It cannot be said that Heather Lauer's book on bacon is really a "cookbook" when one has to read 112 pages of gushing paean before reaching the first recipe. The recipes included are, however, worth waiting for. To call Lauer a bacon enthusiast is an understatement. She has written the blog BaconUnwrapped.com since 2005. Much of the material in this book is drawn from that blog. She consistently refers to bacon as "The Best Meat Ever" and to the farmers who raise hogs, the processors who cure po It cannot be said that Heather Lauer's book on bacon is really a "cookbook" when one has to read 112 pages of gushing paean before reaching the first recipe. The recipes included are, however, worth waiting for. To call Lauer a bacon enthusiast is an understatement. She has written the blog BaconUnwrapped.com since 2005. Much of the material in this book is drawn from that blog. She consistently refers to bacon as "The Best Meat Ever" and to the farmers who raise hogs, the processors who cure pork belly, the chefs who use bacon in their recipes and all of the people who love bacon as "The Bacon Nation." Lauer is heavily into the use of capital letters for emphasis. Of the recipes included (some from restaurant chefs and some from fans of her blog), the best are a great recipe for bacon biscuits, an interesting recipe for pepper-bacon chili, one for jalapeno-bacon pizza and (of course) David Lebovitz' near-classic recipe for candied-bacon ice cream. This is a very good book, especially for those who love bacon, and should be read together with James Villas' "The Bacon Cookbook: More than 150 Recipes from Around the World for Everyone's Favorite Food (Hoboken, NJ: Wiley, 2007) and Ari Weinzweig's "Zingerman's Guide to Better Bacon: Stories of Pork Bellies, Hush Puppies, Rock 'N' Roll Music and Bacon Fat Mayonnaise: (Ann Arbor, MI: Zingerman's Press, 2009).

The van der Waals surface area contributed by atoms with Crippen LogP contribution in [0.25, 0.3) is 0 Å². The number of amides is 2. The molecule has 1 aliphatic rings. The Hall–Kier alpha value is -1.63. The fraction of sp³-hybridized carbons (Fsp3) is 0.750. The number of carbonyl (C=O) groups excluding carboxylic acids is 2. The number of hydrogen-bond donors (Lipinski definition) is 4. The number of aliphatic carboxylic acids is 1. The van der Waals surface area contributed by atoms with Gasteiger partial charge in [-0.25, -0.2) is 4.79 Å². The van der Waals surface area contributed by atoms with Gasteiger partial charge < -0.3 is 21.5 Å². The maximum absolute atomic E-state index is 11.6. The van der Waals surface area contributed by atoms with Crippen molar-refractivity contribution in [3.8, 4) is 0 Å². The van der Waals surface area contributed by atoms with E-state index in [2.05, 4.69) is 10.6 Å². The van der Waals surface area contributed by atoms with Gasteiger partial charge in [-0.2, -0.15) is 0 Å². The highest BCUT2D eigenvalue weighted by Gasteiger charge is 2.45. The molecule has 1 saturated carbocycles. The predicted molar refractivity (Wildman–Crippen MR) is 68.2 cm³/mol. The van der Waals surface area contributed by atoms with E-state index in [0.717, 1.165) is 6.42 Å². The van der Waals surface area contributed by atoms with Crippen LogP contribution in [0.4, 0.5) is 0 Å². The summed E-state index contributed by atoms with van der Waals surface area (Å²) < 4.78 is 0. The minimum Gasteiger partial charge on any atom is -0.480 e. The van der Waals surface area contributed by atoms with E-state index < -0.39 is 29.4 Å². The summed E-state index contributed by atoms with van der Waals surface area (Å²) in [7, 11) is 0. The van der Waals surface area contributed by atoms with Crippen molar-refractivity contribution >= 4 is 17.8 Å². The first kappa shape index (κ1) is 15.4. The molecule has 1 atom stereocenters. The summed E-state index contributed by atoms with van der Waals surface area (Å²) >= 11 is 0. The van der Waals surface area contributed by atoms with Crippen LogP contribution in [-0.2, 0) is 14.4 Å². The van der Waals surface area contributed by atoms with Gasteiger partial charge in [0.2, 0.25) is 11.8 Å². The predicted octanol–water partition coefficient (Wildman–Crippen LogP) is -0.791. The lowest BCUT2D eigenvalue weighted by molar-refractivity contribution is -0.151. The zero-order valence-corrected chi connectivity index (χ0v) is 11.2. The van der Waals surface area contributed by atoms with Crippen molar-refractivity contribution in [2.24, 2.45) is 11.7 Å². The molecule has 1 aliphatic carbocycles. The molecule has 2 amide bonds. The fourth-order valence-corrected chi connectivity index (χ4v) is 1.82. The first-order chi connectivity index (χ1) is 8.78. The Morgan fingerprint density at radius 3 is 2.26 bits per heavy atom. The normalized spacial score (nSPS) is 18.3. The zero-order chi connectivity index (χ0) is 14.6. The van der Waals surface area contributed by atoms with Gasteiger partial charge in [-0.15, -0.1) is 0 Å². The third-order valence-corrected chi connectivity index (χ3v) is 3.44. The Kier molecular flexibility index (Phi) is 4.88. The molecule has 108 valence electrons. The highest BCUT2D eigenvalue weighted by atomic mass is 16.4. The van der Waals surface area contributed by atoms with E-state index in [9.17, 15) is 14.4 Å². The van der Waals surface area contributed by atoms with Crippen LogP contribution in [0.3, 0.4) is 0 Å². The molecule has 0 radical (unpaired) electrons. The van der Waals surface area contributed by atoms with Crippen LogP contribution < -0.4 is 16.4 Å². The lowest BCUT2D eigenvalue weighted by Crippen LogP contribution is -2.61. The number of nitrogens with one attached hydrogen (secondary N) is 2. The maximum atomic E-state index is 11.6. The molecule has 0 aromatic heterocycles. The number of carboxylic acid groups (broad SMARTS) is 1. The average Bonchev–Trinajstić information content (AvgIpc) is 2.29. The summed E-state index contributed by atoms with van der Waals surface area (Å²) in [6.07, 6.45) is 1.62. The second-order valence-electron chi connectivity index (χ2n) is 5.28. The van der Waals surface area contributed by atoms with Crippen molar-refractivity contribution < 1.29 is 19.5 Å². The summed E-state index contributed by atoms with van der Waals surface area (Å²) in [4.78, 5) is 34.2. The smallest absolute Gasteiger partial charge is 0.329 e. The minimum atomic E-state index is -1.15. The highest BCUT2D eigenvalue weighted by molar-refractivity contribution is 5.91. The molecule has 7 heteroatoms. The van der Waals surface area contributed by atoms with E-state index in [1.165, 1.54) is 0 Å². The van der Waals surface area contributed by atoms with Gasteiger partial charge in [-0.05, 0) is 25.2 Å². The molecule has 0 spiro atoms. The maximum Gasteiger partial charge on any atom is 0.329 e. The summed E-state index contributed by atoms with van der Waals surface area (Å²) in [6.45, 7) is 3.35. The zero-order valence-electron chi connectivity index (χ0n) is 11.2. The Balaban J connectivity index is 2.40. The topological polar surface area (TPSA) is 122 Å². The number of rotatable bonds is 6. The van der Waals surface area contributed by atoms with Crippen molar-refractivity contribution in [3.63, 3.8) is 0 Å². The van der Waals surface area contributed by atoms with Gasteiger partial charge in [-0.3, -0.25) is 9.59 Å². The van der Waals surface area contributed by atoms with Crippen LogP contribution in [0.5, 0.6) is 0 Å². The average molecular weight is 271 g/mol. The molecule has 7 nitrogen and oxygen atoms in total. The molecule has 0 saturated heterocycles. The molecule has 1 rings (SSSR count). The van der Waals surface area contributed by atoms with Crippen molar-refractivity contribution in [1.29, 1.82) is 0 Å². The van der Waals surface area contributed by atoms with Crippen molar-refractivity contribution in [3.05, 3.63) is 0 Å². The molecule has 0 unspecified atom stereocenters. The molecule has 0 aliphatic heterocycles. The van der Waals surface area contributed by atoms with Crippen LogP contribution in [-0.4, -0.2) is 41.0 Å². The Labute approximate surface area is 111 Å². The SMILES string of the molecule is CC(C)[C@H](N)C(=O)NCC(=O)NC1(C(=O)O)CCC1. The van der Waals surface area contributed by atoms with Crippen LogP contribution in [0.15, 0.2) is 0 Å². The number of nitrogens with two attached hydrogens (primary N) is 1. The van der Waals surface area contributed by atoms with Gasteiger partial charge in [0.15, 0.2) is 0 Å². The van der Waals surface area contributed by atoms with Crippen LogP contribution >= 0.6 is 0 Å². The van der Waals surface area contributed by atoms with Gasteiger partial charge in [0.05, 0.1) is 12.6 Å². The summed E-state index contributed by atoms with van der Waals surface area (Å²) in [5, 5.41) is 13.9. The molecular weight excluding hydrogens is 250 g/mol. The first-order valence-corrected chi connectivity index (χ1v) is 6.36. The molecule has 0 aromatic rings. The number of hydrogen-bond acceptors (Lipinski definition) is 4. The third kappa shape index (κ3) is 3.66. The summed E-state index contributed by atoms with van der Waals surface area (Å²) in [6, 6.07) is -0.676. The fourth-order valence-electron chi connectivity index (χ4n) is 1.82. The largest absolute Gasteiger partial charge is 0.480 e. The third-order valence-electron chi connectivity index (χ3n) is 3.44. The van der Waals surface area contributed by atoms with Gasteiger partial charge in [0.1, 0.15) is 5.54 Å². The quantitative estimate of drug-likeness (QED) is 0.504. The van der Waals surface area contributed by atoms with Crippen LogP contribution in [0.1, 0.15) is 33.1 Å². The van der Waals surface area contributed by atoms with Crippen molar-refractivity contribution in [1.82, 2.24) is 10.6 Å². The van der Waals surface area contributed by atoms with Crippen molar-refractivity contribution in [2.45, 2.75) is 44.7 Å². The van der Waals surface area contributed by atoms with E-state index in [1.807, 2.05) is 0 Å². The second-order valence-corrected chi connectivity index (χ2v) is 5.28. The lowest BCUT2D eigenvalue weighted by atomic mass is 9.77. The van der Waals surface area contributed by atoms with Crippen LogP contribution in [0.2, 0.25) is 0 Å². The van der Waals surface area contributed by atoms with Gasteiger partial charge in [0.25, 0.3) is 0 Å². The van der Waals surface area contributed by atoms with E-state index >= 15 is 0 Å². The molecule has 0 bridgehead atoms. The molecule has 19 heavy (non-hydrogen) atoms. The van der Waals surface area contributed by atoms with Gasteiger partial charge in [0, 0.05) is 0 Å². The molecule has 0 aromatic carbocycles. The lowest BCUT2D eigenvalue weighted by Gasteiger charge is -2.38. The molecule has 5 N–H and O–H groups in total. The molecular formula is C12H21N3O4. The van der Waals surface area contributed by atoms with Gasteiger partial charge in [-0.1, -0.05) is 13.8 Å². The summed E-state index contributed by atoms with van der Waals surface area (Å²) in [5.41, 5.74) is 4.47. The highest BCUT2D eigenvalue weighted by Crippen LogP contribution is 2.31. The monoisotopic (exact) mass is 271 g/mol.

8. 5 out of 5

    Wendy

    This was a fun little book, entertainingly written, replete with all kinds of information about the origins of the world's favourite meat. My favourite bit of pork trivia from history relates to the measures taken by old-time Manhattanites to keep the pigs out of people's houses and businesses; they erected a brick wall to keep them in a particular part of the island. And modern-day Wall Street is the site of said wall. Lots of stuff about the culture of pork, particularly bacon, and how the maj This was a fun little book, entertainingly written, replete with all kinds of information about the origins of the world's favourite meat. My favourite bit of pork trivia from history relates to the measures taken by old-time Manhattanites to keep the pigs out of people's houses and businesses; they erected a brick wall to keep them in a particular part of the island. And modern-day Wall Street is the site of said wall. Lots of stuff about the culture of pork, particularly bacon, and how the majority of cultures (except those who eschew it entirely) almost revered the easy-to-raise, delicious-to-eat pig. Lots of information about the best places to get bacon, but of course it's focused on the USA. Interesting, but of minimal use to anyone living outside the continental US. I think there are recipes, too, but I confess I switched to another book before I got to that part of things on the first read.

  9. 5 out of 5

    Sarah